USA Today: Americans for Prosperity says it's focusing more attention on state governments
INDIANAPOLIS — Gov. Mike Pence will get a little help from his conservative friends to push his tax cut through the Republican-dominated Indiana General Assembly.
So far, the proposed 10 percent cut to individual income taxes has received a lukewarm reception from Pence’s fellow Republicans in the legislature. But the conservative Americans for Prosperity group announced Thursday it will launch an aggressive media campaign to back the governor — and browbeat reluctant GOP lawmakers.
The national group was founded by the billionaire Koch brothers of Kansas and is known for opposing President Barack Obama and some of his programs. But Thursday, group President Tim Phillips said the organization and its 32 local chapters would be focusing more attention on state governments.
“We see a debate going on at the state level that is really going to define the nation,” Phillips said during a news conference at the Indiana Statehouse.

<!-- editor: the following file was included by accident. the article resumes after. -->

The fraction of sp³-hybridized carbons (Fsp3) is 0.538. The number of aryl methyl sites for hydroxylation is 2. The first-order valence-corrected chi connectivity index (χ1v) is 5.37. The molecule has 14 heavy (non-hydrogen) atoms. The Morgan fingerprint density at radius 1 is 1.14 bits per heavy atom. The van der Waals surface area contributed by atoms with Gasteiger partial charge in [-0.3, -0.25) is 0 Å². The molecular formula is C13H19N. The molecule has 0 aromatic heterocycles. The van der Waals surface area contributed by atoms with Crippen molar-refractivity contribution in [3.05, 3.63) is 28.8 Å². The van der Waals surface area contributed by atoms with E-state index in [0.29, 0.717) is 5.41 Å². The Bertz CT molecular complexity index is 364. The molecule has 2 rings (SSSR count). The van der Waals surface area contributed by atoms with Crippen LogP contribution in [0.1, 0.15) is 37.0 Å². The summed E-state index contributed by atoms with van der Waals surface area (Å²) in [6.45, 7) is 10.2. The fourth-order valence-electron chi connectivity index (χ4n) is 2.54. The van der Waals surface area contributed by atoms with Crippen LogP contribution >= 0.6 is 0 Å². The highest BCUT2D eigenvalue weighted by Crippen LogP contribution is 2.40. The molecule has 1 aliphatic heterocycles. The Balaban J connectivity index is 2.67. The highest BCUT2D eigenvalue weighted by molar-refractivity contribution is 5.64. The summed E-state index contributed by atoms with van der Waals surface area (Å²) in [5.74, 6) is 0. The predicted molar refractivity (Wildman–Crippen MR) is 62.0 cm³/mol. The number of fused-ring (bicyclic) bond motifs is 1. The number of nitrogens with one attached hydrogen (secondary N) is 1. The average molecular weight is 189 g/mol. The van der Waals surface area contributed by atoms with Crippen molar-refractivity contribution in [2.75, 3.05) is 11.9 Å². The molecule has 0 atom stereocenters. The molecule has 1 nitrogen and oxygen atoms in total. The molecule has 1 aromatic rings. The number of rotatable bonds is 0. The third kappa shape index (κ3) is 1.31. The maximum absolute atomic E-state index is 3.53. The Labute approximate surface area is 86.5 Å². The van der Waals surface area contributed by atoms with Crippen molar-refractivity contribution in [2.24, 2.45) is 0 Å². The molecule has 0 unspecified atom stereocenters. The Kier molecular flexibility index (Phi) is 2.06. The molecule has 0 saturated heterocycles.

“In Washington, it’s gridlock and really that’s not where the action is. The action about how we get our economy moving again, how we get job creation and prosperity and incomes up, that real debate is happening at state capitals like here in Indianapolis.”
Phillips said Indiana is at the forefront of the group’s effort because of its conservative governor and Republican-dominated state legislature.
“I think a lot of Indiana families, and I think the nation really, is watching to see what they are going to do with this power,” he said. “Are they going to kind of float around with the comfortable status quo, or is it going to be a genuinely bold attempt to get this economy moving again.”
Americans for Prosperity has been increasingly involved in state politics. In North Carolina, the group successfully fought proposed tax hikes. In Michigan, it rallied for the passage of a right-to-work law. In Wisconsin, it’s supporting the deregulation of mining.
The Indiana chapter, founded in October 2011, will launch a six-figure marketing campaign to back Pence, including TV, radio and online spots, largely in the Indianapolis market. Volunteers also will go door to door in targeted areas.
One ad, posted on YouTube, flashes a series of newspaper headlines that note the House Republicans’ failure to embrace Pence’s tax cut despite the state’s expected budget surplus of $518 million in 2014. The ad urges Hoosiers to sign a petition supporting the tax cut at www.fightforindiana.com.
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